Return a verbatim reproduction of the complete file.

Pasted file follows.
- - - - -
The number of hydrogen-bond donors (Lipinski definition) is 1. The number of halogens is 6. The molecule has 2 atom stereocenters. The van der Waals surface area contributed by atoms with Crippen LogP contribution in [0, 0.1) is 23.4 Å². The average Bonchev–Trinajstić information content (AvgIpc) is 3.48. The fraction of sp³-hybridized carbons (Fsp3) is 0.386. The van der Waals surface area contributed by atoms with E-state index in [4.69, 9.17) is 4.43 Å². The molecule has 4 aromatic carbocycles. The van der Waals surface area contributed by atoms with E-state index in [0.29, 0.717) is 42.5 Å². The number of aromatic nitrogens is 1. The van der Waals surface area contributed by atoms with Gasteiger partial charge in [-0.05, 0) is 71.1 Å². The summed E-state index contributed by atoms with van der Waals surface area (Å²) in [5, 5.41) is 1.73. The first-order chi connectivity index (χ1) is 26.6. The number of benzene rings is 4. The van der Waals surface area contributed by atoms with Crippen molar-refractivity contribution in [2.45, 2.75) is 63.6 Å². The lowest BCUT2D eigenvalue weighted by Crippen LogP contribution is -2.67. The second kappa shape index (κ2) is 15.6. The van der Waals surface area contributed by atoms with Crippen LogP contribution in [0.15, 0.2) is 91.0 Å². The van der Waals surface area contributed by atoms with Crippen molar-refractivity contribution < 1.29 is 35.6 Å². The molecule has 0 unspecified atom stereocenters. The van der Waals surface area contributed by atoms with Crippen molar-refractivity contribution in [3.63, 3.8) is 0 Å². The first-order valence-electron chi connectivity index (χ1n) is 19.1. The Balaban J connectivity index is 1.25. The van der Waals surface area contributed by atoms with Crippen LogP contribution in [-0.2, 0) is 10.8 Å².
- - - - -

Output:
The number of hydrogen-bond donors (Lipinski definition) is 1. The number of halogens is 6. The molecule has 2 atom stereocenters. The van der Waals surface area contributed by atoms with Crippen LogP contribution in [0, 0.1) is 23.4 Å². The average Bonchev–Trinajstić information content (AvgIpc) is 3.48. The fraction of sp³-hybridized carbons (Fsp3) is 0.386. The van der Waals surface area contributed by atoms with E-state index in [4.69, 9.17) is 4.43 Å². The molecule has 4 aromatic carbocycles. The van der Waals surface area contributed by atoms with E-state index in [0.29, 0.717) is 42.5 Å². The number of aromatic nitrogens is 1. The van der Waals surface area contributed by atoms with Gasteiger partial charge in [-0.05, 0) is 71.1 Å². The summed E-state index contributed by atoms with van der Waals surface area (Å²) in [5, 5.41) is 1.73. The first-order chi connectivity index (χ1) is 26.6. The number of benzene rings is 4. The van der Waals surface area contributed by atoms with Crippen molar-refractivity contribution in [2.45, 2.75) is 63.6 Å². The lowest BCUT2D eigenvalue weighted by Crippen LogP contribution is -2.67. The second kappa shape index (κ2) is 15.6. The van der Waals surface area contributed by atoms with Crippen LogP contribution in [0.15, 0.2) is 91.0 Å². The van der Waals surface area contributed by atoms with Crippen molar-refractivity contribution < 1.29 is 35.6 Å². The molecule has 0 unspecified atom stereocenters. The van der Waals surface area contributed by atoms with Crippen molar-refractivity contribution in [3.63, 3.8) is 0 Å². The first-order valence-electron chi connectivity index (χ1n) is 19.1. The Balaban J connectivity index is 1.25. The van der Waals surface area contributed by atoms with Crippen LogP contribution in [-0.2, 0) is 10.8 Å².